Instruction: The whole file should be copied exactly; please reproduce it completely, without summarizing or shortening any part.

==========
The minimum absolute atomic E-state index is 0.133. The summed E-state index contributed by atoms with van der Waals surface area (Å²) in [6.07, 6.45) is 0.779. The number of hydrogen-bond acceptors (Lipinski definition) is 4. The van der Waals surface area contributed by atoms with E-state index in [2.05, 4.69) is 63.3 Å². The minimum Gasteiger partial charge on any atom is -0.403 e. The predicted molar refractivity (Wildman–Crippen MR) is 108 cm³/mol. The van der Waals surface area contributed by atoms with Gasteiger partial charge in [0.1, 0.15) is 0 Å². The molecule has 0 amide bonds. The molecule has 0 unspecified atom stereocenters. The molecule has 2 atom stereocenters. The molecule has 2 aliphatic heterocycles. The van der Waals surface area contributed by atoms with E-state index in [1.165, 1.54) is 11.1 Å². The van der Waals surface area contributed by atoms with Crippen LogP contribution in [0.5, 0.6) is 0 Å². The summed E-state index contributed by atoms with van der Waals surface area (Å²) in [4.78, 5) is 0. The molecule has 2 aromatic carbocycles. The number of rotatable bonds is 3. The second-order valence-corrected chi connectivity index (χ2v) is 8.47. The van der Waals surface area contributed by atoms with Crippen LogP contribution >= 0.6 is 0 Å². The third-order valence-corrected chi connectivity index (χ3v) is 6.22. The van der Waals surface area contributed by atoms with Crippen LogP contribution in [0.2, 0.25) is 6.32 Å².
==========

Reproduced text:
The minimum absolute atomic E-state index is 0.133. The summed E-state index contributed by atoms with van der Waals surface area (Å²) in [6.07, 6.45) is 0.779. The number of hydrogen-bond acceptors (Lipinski definition) is 4. The van der Waals surface area contributed by atoms with E-state index in [2.05, 4.69) is 63.3 Å². The minimum Gasteiger partial charge on any atom is -0.403 e. The predicted molar refractivity (Wildman–Crippen MR) is 108 cm³/mol. The van der Waals surface area contributed by atoms with Gasteiger partial charge in [0.1, 0.15) is 0 Å². The molecule has 0 amide bonds. The molecule has 0 unspecified atom stereocenters. The molecule has 2 atom stereocenters. The molecule has 2 aliphatic heterocycles. The van der Waals surface area contributed by atoms with E-state index in [1.165, 1.54) is 11.1 Å². The van der Waals surface area contributed by atoms with Crippen LogP contribution in [0.5, 0.6) is 0 Å². The summed E-state index contributed by atoms with van der Waals surface area (Å²) in [4.78, 5) is 0. The molecule has 2 aromatic carbocycles. The number of rotatable bonds is 3. The second-order valence-corrected chi connectivity index (χ2v) is 8.47. The van der Waals surface area contributed by atoms with Crippen LogP contribution >= 0.6 is 0 Å². The third-order valence-corrected chi connectivity index (χ3v) is 6.22. The van der Waals surface area contributed by atoms with Crippen LogP contribution in [0.2, 0.25) is 6.32 Å².